By Jon Bergmann
Sometimes students do not always communicate accurate information to their parents about what is happening in school. If a child is struggling in class, he often looks for something/someone to blame. Flipped learning can often be cited as a cause for those students. Some students will tell their parents, “My teacher is not teaching anymore.” Others will say, “I cannot learn in that system.” In addition to this is the reality that for most parents, the idea of flipped learning is new and many can be skeptical. Thus, it is imperative to communicate to parents why the school is embracing the flipped model.
Creative Communication Strategies
Flip your Back to School Night
Have teachers flip back to school night (curriculum night) by creating short videos for parents to watch before the event. Then during the back to school night, have a discussion about the benefits and implementation of the model.
Host a Traditional Meeting
I worked with a school which embraced flipped learning and they set up a series of meetings with parents. During the meeting, they explained what flipped learning is, why they chose to implement it and their next steps.
Flip Community-School Meetings
School leaders often meet with parents and community leaders. Instead of making content presentation the focus of the meeting, flip the meeting. I will explain more about how to flip a meeting in my next article.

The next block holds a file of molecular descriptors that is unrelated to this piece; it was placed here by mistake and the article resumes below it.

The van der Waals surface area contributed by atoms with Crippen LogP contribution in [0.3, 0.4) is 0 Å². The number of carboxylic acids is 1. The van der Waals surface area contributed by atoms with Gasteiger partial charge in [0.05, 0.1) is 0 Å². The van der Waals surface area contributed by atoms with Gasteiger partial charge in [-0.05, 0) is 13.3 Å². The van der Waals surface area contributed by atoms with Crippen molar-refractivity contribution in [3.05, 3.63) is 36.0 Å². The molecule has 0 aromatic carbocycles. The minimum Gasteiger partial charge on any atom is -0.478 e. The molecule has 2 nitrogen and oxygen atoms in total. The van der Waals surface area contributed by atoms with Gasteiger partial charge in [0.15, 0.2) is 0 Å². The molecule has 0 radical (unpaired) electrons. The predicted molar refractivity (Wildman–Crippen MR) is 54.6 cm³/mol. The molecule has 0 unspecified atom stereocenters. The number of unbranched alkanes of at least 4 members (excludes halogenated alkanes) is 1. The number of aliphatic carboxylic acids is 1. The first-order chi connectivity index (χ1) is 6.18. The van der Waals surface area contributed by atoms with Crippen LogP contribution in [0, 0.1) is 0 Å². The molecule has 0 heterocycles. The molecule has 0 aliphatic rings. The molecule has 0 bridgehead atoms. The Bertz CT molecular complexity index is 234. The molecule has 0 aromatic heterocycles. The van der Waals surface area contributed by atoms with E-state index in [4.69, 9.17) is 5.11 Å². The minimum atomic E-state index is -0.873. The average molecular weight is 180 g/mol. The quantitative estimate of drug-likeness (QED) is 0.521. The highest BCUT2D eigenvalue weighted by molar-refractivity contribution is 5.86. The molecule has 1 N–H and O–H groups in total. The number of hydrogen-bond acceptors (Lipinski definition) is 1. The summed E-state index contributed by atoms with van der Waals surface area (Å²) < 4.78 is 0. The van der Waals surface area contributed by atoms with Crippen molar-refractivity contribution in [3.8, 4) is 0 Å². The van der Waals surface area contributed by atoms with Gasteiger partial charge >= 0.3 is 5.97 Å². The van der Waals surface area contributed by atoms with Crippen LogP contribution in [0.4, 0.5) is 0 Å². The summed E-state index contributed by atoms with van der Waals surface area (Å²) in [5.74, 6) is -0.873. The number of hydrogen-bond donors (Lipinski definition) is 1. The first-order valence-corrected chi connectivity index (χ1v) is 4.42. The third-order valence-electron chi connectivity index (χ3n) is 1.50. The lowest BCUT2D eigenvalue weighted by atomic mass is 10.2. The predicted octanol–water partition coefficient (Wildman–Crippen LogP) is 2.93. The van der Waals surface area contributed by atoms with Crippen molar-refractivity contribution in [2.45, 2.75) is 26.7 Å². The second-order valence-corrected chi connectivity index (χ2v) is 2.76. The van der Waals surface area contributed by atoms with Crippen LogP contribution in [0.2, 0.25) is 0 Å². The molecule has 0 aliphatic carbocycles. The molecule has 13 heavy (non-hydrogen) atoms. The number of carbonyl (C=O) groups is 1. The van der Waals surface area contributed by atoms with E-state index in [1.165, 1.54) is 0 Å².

The key is to find ways to inform parents about the new model and, as they become aware and informed, they will become your strongest supporters. This is no different than if a school changes the bell schedule or the bus routes. Get the larger community behind you. Many schools and teachers have used my post Five Reasons Parents Should Be Thrilled Their Child is in a Flipped Classroom available from jonbergmann.com
What Message Should You Send in these Communications?
Now that you have a communication strategy, what should be the message you send about flipped learning?
Tell parents that teachers will spend less class time giving information and more time helping students with difficult concepts. Their kids will have more one-on-one time with their teacher.
Parents all remember being in ‘that class’ – the one where they either could not follow the teacher or were bored out of their minds. Let them know that flipped classrooms are different. They are active places of learning and students will be more engaged in class.
Make sure you also address the following foundational questions:
- How will students access the content?
- What expectations are there for families regarding technology?
- How long will the videos be?
- How many flipped videos do they anticipate students watching per week?
- Why is the school embracing the flipped model?
In short, communicate, communicate, communicate. You can never communicate enough. Be clear, be consistent and be relentless.
Getting teachers convinced that they should embrace flipped learning is the most important step. If teachers are not sold on the model, the roll-out will most likely stall. This is not that different from other systemic changes in schools. I have seen some teachers even sabotage flipped learning by a variety of means. In one school I worked with, approximately a dozen teachers were flipping their class with good results, and a small group of teachers started rallying students against flipped learning. These teachers feared change and saw the flipped class as a threat that needed to be squelched. So, how do you prevent your whole program from going up in flames?
Start with a Few
It is not wise to launch a whole-school flipped initiative all at the same time. Not every teacher is ready to flip right away. Begin with a small group of dedicated teachers who are ready for change.
Who Should be in the Initial Group?